Geo-Joint: Civita di Bagnoregio – On Shaky Footing for a Long Time

Not long ago, the Geo-Joint went to Meteora, Greece, where some very daring monks took up residence on top of broad, tall pinnacles of limestone and sandstone, back in the 1300s. They built some impressive structures on high, which are still there for us to marvel at, and probably will be for some time to come. The limestone they built … Read More

Geo-Joint: El Salar de Uyuni and Bonneville – Worth Their Salt

When it comes to flatness on Earth, the surface of a calm lake is probably the optimal setting. You can witness the scene, and paddle a canoe across it, but you can’t go for a walk on it. Many landscapes in the Plains States or in Australia’s interior, or the deserts of Ethiopia, among others, feature some vast stretches of … Read More

Geo-Joint: The Hala’ib Triangle and the Land Nobody Wants

International borders often separate territory of great value and strategic importance between countries. Other times, they just run across vast stretches of wasteland. That doesn’t mean the lines aren’t still argued over. As with so many border disputes, the problem can start when an outside power sticks its nose into local business and declares an arbitrary boundary. Though all this … Read More

Geo-Joint: Clearcutting in the Kelp Forest

People don’t go to the beach to see the kelp. The sun, the sand, the cool water, the people-watching, and a host of sports and games are what they came for. The kelp is just in the way. In some coastal towns, the Beach Dept. does “beach grooming,” to rake up all that nasty, fly-attracting, funny green/brown stuff so you … Read More

9/11: America’s Heartache

September 11, 2001, started like any other day. Those with jobs went off to work. Children went to day care or headed off to school. People settled into their normal routines. Then, shortly after the start of the workday, news of what was happening live in New York City began to spread. People all over the country turned on their … Read More

Keenan’s Trip to Japan – Tokyo

Update #6 We have just recently returned from our trip to Japan, and I will tell you a bit about Tokyo. Tokyo is an amazingly huge city whose metropolitan area houses the equivalent of the population of California. It has a large assortment of things to do, and we did not even scratch the surface. On our first day in … Read More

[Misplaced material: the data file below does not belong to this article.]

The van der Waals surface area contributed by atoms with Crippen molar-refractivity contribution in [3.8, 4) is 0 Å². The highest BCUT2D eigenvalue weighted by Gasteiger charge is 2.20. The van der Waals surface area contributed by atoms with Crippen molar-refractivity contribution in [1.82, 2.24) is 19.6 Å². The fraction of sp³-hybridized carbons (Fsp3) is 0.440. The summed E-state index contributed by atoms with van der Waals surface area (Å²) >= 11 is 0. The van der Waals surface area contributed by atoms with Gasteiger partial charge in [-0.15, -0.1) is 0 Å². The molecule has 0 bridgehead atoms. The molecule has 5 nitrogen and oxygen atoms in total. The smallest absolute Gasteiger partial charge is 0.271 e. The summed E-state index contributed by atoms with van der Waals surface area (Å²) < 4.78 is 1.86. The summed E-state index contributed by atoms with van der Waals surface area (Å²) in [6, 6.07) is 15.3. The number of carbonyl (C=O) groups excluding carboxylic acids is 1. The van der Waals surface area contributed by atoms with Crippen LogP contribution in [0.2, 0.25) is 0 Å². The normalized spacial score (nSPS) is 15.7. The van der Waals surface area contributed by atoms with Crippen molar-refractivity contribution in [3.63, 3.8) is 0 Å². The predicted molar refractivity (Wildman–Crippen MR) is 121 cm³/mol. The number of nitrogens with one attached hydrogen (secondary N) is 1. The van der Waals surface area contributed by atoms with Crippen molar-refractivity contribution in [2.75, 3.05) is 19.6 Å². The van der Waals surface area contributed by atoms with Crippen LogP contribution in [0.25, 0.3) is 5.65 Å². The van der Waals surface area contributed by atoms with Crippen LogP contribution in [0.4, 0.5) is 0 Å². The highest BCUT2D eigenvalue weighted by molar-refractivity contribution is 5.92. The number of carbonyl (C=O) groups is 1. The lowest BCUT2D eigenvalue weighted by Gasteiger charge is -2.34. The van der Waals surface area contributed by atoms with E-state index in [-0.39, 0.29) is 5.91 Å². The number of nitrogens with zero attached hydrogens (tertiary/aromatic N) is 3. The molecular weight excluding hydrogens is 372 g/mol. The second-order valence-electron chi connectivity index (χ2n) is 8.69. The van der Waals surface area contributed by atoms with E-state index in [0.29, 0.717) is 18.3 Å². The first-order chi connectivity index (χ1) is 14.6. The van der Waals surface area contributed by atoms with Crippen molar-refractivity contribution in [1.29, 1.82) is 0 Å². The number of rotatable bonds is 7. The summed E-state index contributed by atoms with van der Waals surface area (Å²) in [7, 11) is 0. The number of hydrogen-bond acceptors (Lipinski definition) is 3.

Keenan’s Trip to Japan – Hakodate

Update #5 Hello, We have just recently left Hakodate, in Hokkaido, and plan to skip Sapporo due to the fact that it seems like there is not much to do there. However, Hakodate has been a wonderful place to stay and is quite an interesting city. Hakodate was the first Japanese-controlled city on the island of Hokkaido and thus has … Read More

Keenan’s Trip to Japan – Sendai

Update #4 Hello, Sendai was quite a change from the other places we have been. Instead of a backwater, Sendai is a large cosmopolitan city. It seemed more grounded than the other cities we have been to. Sendai, unlike any of the previous cities, felt like it was fairly wealthy with its large extravagant buildings and expensive stores. Sendai seemed … Read More

Geo-Joint: Taking the Measure of the Mountain

As Maps.com’s editor, I have to check a lot of map data for accuracy. Though names for streets and buildings often change, the currently accepted form is usually a settled affair. What you might think of as less variable are figures given for mountain heights. Of course, an earthquake here, or an eruption there might add a few inches or … Read More

Geo-Joint: Mt. Fuji—Symbol of Japan

Half Dome, the Matterhorn, the Grand Canyon, Kilimanjaro, Uluru—these names bring up an instant mental image, invariably tied to their general location. Mt. Fuji is also in that company, and goes a step further—the serenely snow-covered peak is the essential symbol of the country of Japan. Revered by all Japanese citizens, it is woven into the national religion of Shinto, … Read More